An Introvert’s Fear (Turning Rage into Righteousness)

Strategic thinking introverts have an uncanny way of turning fear and rage into righteousness. Strategic thinking introverts are primarily intellectually driven personality types in INTJs, ISTJs, and INTPs. Often, these introverts embark on a journey that leads them from disempowerment to self-discovery.

However, it is an emotional as well as an intellectual journey where nervousness serves as a life force for empowerment. How does this unique brand of introverts become forces to be reckoned with?

Experts have weighed in on introverts’ inner workings of anger and imagination.

Wakde (n.d.) said:

Introverts usually don’t express themselves, and it is true for their anger as well. They shut themselves down, channeling their emotions to the deepest, darkest corner of their minds. They will smile at you; they will converse with you. But deep down, the fury might just be simmering slowly. Why, then, do introverts refrain from expressing themselves a little more openly? Oh well, they do express their anger, but you’ll have to observe rather minutely.

Mathers (2019) postulated that:

Introverts tend to have a powerful imagination, and, owing to a sense of feeling apart from ‘normal people,’ are often drawn to creative, out-of-the-box, and innovative pursuits. The danger lies in the downward spiral driven by the combining of a negative outlook with obsessive imagination. This is rumination, and it can negatively charge us, making us depressed and anxious.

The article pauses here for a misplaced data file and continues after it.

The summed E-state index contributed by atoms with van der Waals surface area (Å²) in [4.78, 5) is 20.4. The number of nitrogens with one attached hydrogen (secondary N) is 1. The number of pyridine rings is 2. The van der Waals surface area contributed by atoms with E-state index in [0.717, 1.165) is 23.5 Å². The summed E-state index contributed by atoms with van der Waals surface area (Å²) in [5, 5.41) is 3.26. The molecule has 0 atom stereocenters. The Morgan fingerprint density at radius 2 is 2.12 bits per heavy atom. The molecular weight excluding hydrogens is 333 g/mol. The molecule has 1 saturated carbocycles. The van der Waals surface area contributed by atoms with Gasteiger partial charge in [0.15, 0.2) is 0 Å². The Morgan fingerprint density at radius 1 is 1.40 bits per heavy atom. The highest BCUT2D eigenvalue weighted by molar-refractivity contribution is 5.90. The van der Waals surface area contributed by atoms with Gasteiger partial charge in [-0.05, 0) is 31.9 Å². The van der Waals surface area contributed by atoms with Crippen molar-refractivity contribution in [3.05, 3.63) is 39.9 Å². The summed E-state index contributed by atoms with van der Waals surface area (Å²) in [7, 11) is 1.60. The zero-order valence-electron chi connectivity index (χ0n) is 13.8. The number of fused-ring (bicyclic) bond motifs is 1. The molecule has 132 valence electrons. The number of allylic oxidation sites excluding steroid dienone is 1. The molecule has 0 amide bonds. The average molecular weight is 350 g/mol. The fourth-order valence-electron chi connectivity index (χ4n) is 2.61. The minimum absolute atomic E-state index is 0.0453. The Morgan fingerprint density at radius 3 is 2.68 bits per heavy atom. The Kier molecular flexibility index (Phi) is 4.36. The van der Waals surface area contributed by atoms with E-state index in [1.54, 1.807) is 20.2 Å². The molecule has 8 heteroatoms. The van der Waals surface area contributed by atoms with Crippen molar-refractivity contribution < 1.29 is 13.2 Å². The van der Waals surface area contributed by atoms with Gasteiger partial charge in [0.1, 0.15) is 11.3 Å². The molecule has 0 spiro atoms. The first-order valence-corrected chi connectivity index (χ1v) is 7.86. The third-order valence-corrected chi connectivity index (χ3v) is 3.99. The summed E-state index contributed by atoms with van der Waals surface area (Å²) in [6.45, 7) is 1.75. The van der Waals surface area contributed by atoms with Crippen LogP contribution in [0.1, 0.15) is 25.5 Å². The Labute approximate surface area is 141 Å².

As described by Wakde and Mathers, the psychographics of introverts can be reconciled to reflect the degree of rage an introvert might experience during angry times. Strategic thinking introverts may demonstrate passive-aggressive behavior to quash the fallout of an active imagination.

Said another way, strategic thinking introverts have extreme personalities where the middle ground is often hard to decipher in a fit of anger and fear. Rarely will introverts be the initial aggressor in conflicts, and any physical or emotional violation is felt at a core or visceral level.

There is a consistent nervousness that serves as part of introverts’ lifecycle. This nervousness comes from external forces of real or imagined danger from their environment. Such anxiety might be nonexistent if introverts were left to frolic in their imaginations free of outside intrusion.

An Introvert’s Fear

Chung (n.d.) identified five ways that introverts can overcome this fear:

  • Using your gifts of introspection to understand fear. Fear becomes more manageable when you look at it, question it, and get to know it.
  • Tapping into your deeper connections.
  • Trusting your ability to be and stand alone.
  • Using your skills of rumination and observation to avoid unnecessary risks.